Monday, October 1, 2012

At Adair U.M.C. @ 6:00 P.M.  
This is Pastor Melodee's day off.  For 
pastoral emergencies, she can be reached on 
her cell phone.
The first Sunday of October, is a celebration of
the unity of the worldwide church through Christ.
• World Communion Sunday was begun by the 
former Federal Council of Churches in the 1940s 
to help bring American Protestant Churches to a 
greater sense of unity by agreeing to celebrate 
Communion on the same day.  Back then, many 
Protestant churches celebrated no more than 
quarterly.  Today, most Protestants in the U.S.A. 
celebrate at least monthly, and usually on the 
first Sunday of the month.
• World Communion Sunday is an event that 

bridges denominations and spotlights our 
commonality in the Body of Christ. This world 
could be so much better if we looked for that 
which we hold in common rather than focusing 
on our differences. Today we may wish to 
celebrate the Lord’s Supper with a focus on 
Christ’s marvelous work of grace.
A SEASON OF THE SAINTS kicks off today, on 
World Communion Sunday. Today we recognize 
Christian Saint Carpus of Peragmum.  We find 
very little about him, except:
he is mentioned by Paul in one of his letters, 
• he was the Bishop of Gurdos, Lydia, and 
• among others, he was beheaded in Pergamos.
Our United Methodist Saint this week is  
Dr. Anna Howard Shaw.
Dr. Shaw had a difficult life but she definitely
made a difference.

    Shaw was born in Newcastle-upon-Tyne, 
England in 1847. At the age of two, she and her 
family rode a ship to America and settled in 
Lawrence, Massachusetts. When Shaw was 
twelve years old, her father took up claim of 
three hundred and sixty acres of land in the 
wilderness of northern Michigan and sent the 
mother and five young children to live there.
     Her mother had envisioned their Michigan 
home to be an English farm with lush meadows, 
sunny skies, and daisies, but was devastated 
upon their arrival to discover that it was actually 
a forlorn and desolate log cabin in an isolated
wilderness, 40 miles from a post office and 
100 miles from a railroad. Here the family faced 
dangers like attacks from Indians and wolves 
and had several laboring responsibilities such 
as plowing the land themselves. Shaw became 
very active during this period, helping her 
siblings refurbish their home and supporting 
her mother in her time of shock and despair. 
Shaw took on several physical tasks such as 
digging a well, chopping wood for the big 
fireplace, and felling trees.
     Seeing her mother's emotional suffering, 

Shaw blamed her irresponsible father for
giving no thought to the manner in which their 
family was to make the struggle and survive the 
hardships now laid before them. Her mother 
was burdened with household and farm chores, 
so her father in Lawrence could freely give all
his time to the Abolition cause and other big 
public movements of his day.
     The family's misfortunes grew worse over 

the years. Her brother Tom was wounded in 
the Civil War.  After the war, her sister Eleanor 
died giving birth.  When Shaw was fifteen, 
she became a school teacher and used her 
earnings to help support her family. Yet with 
every ounce of the family's effort the gulf 
between their income and their expenses 
grew wider.
     As Shaw matured, her drive to attend 

college became firmer. After the Civil War, she 
abandoned her teaching job and moved in with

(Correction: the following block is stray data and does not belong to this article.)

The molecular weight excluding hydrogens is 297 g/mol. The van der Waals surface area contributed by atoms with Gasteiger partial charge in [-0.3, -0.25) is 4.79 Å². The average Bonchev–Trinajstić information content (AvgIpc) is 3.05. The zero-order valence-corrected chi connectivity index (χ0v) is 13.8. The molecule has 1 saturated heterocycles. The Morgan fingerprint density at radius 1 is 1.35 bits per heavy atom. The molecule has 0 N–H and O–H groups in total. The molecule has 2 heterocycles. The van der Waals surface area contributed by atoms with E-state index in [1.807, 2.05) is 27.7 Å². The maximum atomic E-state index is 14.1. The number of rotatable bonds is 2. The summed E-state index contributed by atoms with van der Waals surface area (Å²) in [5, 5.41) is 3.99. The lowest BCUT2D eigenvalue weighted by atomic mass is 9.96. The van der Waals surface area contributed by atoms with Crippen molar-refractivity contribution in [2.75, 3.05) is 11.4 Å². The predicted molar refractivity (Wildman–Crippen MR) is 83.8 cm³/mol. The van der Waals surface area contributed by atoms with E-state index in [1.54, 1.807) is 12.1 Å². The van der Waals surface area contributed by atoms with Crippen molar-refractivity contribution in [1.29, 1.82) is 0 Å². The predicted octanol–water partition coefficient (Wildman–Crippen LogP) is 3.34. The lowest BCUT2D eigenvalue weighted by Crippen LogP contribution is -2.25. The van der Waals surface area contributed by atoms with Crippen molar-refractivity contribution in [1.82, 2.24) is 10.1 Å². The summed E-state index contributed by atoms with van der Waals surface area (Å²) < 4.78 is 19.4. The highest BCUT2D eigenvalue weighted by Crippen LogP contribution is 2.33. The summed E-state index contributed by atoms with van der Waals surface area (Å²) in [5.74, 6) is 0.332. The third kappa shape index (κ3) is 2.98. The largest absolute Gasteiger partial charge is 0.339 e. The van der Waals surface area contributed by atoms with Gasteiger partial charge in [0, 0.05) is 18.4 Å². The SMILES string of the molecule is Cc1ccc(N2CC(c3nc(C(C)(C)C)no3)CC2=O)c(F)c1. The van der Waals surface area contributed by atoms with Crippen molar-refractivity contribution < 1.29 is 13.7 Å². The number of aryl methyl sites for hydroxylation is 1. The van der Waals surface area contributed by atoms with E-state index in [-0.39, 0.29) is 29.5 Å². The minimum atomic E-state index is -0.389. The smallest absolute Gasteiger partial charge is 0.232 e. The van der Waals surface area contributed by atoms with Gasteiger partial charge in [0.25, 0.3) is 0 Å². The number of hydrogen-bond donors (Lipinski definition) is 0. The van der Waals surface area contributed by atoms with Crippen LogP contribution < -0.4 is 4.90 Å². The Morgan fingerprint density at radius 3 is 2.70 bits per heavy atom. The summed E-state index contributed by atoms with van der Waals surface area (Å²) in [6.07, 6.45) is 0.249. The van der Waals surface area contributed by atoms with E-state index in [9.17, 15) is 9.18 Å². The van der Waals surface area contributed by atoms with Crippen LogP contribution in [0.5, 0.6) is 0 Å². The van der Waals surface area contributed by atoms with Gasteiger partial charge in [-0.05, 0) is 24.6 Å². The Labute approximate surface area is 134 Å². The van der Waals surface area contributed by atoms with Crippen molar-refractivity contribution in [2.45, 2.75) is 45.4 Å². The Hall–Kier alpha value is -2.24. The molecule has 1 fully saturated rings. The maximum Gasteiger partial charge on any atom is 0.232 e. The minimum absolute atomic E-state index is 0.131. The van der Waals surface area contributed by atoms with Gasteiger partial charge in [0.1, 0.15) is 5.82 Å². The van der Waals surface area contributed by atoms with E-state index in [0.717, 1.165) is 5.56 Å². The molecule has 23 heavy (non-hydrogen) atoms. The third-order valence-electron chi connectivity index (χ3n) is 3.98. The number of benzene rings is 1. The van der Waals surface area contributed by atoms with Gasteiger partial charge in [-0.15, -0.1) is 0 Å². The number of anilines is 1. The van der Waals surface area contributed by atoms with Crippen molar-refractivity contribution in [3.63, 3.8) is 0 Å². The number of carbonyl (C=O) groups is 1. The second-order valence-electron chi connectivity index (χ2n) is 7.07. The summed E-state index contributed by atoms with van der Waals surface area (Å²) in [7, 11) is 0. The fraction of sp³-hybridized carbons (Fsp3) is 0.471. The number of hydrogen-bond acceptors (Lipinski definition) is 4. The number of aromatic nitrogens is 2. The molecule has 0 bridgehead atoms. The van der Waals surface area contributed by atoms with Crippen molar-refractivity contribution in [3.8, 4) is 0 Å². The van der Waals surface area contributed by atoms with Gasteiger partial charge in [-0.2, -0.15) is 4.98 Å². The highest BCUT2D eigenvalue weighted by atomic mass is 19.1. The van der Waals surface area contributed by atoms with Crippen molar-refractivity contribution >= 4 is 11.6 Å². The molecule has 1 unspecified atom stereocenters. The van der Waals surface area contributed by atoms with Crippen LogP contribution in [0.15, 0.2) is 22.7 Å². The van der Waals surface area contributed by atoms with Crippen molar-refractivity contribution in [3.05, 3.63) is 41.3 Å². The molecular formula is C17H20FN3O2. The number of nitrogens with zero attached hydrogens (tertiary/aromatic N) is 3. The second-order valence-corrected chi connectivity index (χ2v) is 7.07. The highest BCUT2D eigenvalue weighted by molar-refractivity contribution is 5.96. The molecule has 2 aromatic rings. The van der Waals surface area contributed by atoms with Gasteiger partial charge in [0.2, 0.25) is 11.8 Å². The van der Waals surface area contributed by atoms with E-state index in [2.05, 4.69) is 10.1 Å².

her married sister Mary in Big Rapids, Michigan. 
There she hoped to learn a profitable trade, 
but she soon found that self supporting fields 
open to women were very few.
      The onset of her preaching career began 
when she met Reverend Marianna Thompson 
who was the first person who supported her 
pursuit of an education. Thanks to Thompson's 
help, Shaw entered Big Rapids High school 
where she began reciting poetry to audiences 
and taking speaking and debating classes.  At 
the age of twenty-three, Shaw was invited by 
Dr. Peck—a man looking to ordain a female
Methodist minister—to give her first sermon. 
Shaw hesitated at first because her only 
lecturing experience had been as a little girl 
preaching alone in the forest to a congregation 
of silent trees. With some encouragement 
from Dr. Peck, Shaw agreed and, over the 
course of six months, prepared her first sermon.
     Despite the success of that first sermon, her 
new found passion to preach received much 
disapproval from her classmates, friends, and 
family who agreed to pay for her college 
education only if she abandoned preaching. 
Despite such continual opposition and isolation 
from so many, Anna chose to keep preaching. 
She was deeply moved by Mary A. Livermore, 
a prominent lecturer who came to Big Rapids. 
Ms. Livermore gave her the following advice: 
“if you want to preach, go on and preach  . . . 
No matter what people say.  
Don’t let them stop you!”
    In 1873, Shaw entered Albion College, a 

Methodist school in Albion, Michigan. Since 
her family frowned upon her chosen career 
path, they refused to provide any financial 
support. At that point, Shaw had been a 
licensed preacher for three years and earned 
her wages by giving lectures on temperance.
     After graduating from Albion College, Shaw 
attended Boston University School of Theology 
in 1876. She was the only woman in her class 
of forty-two men, and she always felt the 
abysmal conviction that she was not really 
wanted there. This attitude was furthered by 
her difficulty supporting herself financially. 
Already running on a tight income, Shaw 
found it unfair that the male licensed 
preachers were given free accommodations 
in the dormitory and their board cost each 
of them $1.25 while it cost her $2 to pay 
rent of a room outside.  Additionally, 
she had trouble finding employment. 
Unlike in Albion where she was practically